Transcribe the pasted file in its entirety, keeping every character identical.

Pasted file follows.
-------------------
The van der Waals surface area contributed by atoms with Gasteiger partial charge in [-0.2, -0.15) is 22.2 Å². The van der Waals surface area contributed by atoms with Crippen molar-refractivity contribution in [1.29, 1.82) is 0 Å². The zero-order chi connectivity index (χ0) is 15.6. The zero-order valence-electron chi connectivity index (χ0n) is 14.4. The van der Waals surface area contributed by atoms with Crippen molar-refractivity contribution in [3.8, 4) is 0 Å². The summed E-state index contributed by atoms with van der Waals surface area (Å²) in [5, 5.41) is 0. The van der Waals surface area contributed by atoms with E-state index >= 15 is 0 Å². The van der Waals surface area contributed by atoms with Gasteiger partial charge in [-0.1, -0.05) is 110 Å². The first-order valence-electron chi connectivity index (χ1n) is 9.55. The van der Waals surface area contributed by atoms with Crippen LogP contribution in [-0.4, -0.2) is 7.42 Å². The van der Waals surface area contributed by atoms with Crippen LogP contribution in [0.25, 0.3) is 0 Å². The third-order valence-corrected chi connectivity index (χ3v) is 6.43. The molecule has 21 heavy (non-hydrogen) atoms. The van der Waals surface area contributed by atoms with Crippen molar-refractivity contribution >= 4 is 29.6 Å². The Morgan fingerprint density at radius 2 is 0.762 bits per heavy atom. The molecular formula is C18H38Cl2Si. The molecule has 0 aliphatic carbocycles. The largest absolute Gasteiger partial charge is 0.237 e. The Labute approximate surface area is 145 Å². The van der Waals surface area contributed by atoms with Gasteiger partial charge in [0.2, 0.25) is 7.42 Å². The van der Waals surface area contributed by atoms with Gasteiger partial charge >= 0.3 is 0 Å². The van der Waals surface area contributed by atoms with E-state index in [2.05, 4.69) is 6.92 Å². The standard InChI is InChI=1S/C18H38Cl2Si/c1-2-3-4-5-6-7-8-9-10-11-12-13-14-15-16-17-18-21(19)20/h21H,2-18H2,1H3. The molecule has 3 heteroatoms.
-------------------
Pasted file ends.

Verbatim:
The van der Waals surface area contributed by atoms with Gasteiger partial charge in [-0.2, -0.15) is 22.2 Å². The van der Waals surface area contributed by atoms with Crippen molar-refractivity contribution in [1.29, 1.82) is 0 Å². The zero-order chi connectivity index (χ0) is 15.6. The zero-order valence-electron chi connectivity index (χ0n) is 14.4. The van der Waals surface area contributed by atoms with Crippen molar-refractivity contribution in [3.8, 4) is 0 Å². The summed E-state index contributed by atoms with van der Waals surface area (Å²) in [5, 5.41) is 0. The van der Waals surface area contributed by atoms with E-state index >= 15 is 0 Å². The van der Waals surface area contributed by atoms with Gasteiger partial charge in [-0.1, -0.05) is 110 Å². The first-order valence-electron chi connectivity index (χ1n) is 9.55. The van der Waals surface area contributed by atoms with Crippen LogP contribution in [-0.4, -0.2) is 7.42 Å². The van der Waals surface area contributed by atoms with Crippen LogP contribution in [0.25, 0.3) is 0 Å². The third-order valence-corrected chi connectivity index (χ3v) is 6.43. The molecule has 21 heavy (non-hydrogen) atoms. The van der Waals surface area contributed by atoms with Crippen molar-refractivity contribution >= 4 is 29.6 Å². The Morgan fingerprint density at radius 2 is 0.762 bits per heavy atom. The molecular formula is C18H38Cl2Si. The molecule has 0 aliphatic carbocycles. The largest absolute Gasteiger partial charge is 0.237 e. The Labute approximate surface area is 145 Å². The van der Waals surface area contributed by atoms with Gasteiger partial charge in [0.2, 0.25) is 7.42 Å². The van der Waals surface area contributed by atoms with Gasteiger partial charge >= 0.3 is 0 Å². The van der Waals surface area contributed by atoms with E-state index in [2.05, 4.69) is 6.92 Å². The standard InChI is InChI=1S/C18H38Cl2Si/c1-2-3-4-5-6-7-8-9-10-11-12-13-14-15-16-17-18-21(19)20/h21H,2-18H2,1H3. The molecule has 3 heteroatoms.